A Short History on the High Heel

Friday, February 11, 2011 | Away We Go, Pur Teen

Shoe_h425 Perhaps it is because I’m under five feet tall, but I absolutely love a good pair of heels! For high heeled shoes and me, it was love at first fit, and I’ve been rocking pumps, peep toes, sling backs, boots and platforms of all styles and heights since my teenage years.  Though high heels are practically my running shoes, not everybody likes to wear them, and I understand why. The position of the foot and the added height in these sexy shoes can hinder speed and balance. This made me wonder “who invented these dangerously beautiful things?” I looked into this, and now you can learn and retell a brief history of the high heeled shoe, making you sound super smart the next time you’re out and about with friends.

Shoes with heels higher than the toe have actually been a status and class indicator as well as a fashion  and a sex symbol across the globeShutterstock_1916337  for thousands of years! The first heels were seen in ancient Egypt and  Greece. While most of the working class  walked barefoot, the Egyptian upper class wore heeled shoes shaped as religious symbols for ceremonies, and the Greeks used shoes of varying heights in theatre wardrobe to give a visual sign of social status on the stage.

Egyptian butchers also wore heeled shoes to avoid dirtying their feet with debris. In the Middle Ages, wooden overshoes were worn over delicate shoes to keep them from getting dirty on muddy roads. In the 1400s, clog-like overshoes called Chopins became popular throughout Europe, while platform shoes were worn in certain areas of China and Japan. Both types of shoes would often tower up to a whopping 30 centimeters!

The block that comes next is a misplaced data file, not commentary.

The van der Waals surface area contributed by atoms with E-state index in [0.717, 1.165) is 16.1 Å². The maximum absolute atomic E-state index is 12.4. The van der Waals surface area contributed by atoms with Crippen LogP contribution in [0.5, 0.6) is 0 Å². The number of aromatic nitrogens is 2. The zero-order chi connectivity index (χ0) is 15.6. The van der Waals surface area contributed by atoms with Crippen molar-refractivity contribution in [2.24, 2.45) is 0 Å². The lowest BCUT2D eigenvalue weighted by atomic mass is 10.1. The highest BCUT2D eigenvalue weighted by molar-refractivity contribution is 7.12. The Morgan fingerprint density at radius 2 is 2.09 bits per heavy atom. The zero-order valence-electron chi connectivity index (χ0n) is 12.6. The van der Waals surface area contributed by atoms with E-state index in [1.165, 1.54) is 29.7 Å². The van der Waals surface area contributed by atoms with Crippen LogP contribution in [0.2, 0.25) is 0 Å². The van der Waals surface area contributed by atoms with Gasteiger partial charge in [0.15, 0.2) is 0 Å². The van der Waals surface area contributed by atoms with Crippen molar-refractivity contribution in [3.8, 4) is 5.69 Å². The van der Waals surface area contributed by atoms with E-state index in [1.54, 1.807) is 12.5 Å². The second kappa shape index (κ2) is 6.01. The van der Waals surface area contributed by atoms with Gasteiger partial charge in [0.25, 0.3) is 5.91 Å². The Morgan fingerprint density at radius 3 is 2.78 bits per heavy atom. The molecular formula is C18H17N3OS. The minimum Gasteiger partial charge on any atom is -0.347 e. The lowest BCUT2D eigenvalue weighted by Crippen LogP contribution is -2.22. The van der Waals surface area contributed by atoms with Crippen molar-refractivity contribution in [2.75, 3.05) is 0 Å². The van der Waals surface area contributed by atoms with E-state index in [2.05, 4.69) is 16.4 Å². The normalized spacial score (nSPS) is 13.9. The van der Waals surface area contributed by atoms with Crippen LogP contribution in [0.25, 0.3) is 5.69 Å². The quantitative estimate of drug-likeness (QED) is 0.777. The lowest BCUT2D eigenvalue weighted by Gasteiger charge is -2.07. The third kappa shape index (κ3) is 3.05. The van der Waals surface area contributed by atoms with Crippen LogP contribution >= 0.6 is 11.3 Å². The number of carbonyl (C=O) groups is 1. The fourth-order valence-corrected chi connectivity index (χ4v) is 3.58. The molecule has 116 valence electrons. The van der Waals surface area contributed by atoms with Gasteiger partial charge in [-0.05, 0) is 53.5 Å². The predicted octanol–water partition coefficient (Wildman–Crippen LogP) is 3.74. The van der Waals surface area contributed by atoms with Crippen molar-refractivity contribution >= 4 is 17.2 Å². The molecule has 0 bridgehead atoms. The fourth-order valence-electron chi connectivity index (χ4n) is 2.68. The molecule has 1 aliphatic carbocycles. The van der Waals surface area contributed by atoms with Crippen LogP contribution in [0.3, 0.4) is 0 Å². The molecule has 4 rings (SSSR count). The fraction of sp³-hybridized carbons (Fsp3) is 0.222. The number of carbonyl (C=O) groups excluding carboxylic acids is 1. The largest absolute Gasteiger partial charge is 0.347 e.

The two-part shoe we know today was invented in the 1500s. Riding Shutterstock_3781807 boots made a practical and popular debut, and political figures who were not very tall, like Catherine de Medici and King Louis XIV, would wear heeled shoes to raise heights and lower insecurities. Foot fashion and fetishism exploded until Napoleon banned heeled shoes in the 1790s. (Marie Antoinette went to the scaffold wearing two-inch heels!)

The trend of heels went flat for a while, but they made a comeback in the 1860s; along with the invention of the sewing machine. Victorians considered the instep arch to be a sexy symbol of feminine curves, so they liked to emphasize the arch with five to six-inch heels. In the 19th and 20th centuries, the modern shoe exploded. The modern stiletto was created in the 1950s, and it quickly evolved into many of the fabulous designs and varieties we wear today.

Shoe culture has had its highs and lows, from political movements banning heeled shoes to downward trends making them unmarketable, but one thing is certain—nothing can keep a high heel down.

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